The 1990s saw the arrival of new stars, including Jeff Gordon, but the decade belonged to one man: Dale Earnhardt. He'd been one of the upstarts in the '80s, challenging David Pearson and Richard Petty, but in the '90s Earnhardt was a throwback. With his take-no-prisoners driving style, the Intimidator won four titles, 35 races and legions of fans, many of whom looked at him and saw themselves. "I think everybody is angry about having to drive in urban areas," said Lowe's Motor Speedway president Humpy Wheeler. "They hate the traffic with a passion. Earnhardt drives through traffic too, and he won't put up with anything. So Earnhardt is playing out their fantasies."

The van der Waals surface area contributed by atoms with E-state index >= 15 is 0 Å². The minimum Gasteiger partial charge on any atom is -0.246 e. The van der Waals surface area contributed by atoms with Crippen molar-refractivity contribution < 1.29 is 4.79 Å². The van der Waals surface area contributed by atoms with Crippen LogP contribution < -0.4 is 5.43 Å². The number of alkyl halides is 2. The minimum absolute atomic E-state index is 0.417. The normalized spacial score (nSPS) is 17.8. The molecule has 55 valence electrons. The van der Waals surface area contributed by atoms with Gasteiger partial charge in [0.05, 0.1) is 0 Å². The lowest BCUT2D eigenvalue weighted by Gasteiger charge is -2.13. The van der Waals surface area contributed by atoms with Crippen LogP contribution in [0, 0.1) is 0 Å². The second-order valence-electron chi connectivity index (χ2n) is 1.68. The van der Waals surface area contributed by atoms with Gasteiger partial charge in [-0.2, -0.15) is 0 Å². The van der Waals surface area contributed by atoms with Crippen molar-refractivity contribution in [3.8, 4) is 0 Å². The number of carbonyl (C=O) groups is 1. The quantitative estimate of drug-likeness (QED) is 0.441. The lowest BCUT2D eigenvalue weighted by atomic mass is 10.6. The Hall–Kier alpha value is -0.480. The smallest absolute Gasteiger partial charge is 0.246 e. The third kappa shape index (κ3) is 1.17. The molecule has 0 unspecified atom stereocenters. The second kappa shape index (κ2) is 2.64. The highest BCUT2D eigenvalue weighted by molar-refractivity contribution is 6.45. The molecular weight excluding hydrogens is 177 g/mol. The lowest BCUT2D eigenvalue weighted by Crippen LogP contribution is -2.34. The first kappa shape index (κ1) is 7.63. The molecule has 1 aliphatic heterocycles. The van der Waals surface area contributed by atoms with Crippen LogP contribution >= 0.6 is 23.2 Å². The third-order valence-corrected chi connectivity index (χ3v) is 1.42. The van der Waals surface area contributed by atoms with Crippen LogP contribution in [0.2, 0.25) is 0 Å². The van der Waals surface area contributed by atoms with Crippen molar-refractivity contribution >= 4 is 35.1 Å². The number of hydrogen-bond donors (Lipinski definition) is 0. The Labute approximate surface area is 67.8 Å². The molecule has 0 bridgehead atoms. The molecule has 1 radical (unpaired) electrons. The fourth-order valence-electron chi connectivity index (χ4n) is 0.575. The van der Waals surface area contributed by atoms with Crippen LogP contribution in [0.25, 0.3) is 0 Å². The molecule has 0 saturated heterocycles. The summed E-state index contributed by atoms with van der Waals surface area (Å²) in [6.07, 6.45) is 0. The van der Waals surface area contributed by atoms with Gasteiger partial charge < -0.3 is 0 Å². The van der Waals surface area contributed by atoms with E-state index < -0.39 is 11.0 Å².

Led by Big E, racing had never been more popular. Television ratings were through the roof, and attendance was routinely measured in the hundreds of thousands. NASCAR expanded its schedule to include a race at Indianapolis Motor Speedway, signed a multiyear, multibillion-dollar partnership with Fox, NBC and Turner Sports and handed out more prize money than ever before. It was the realization of a dream for NASCAR founder Bill France Sr., who passed away in 1992 at age 82. The racing circuit he had begun at Daytona Beach in 1947 had grown into one of America's biggest sports franchises.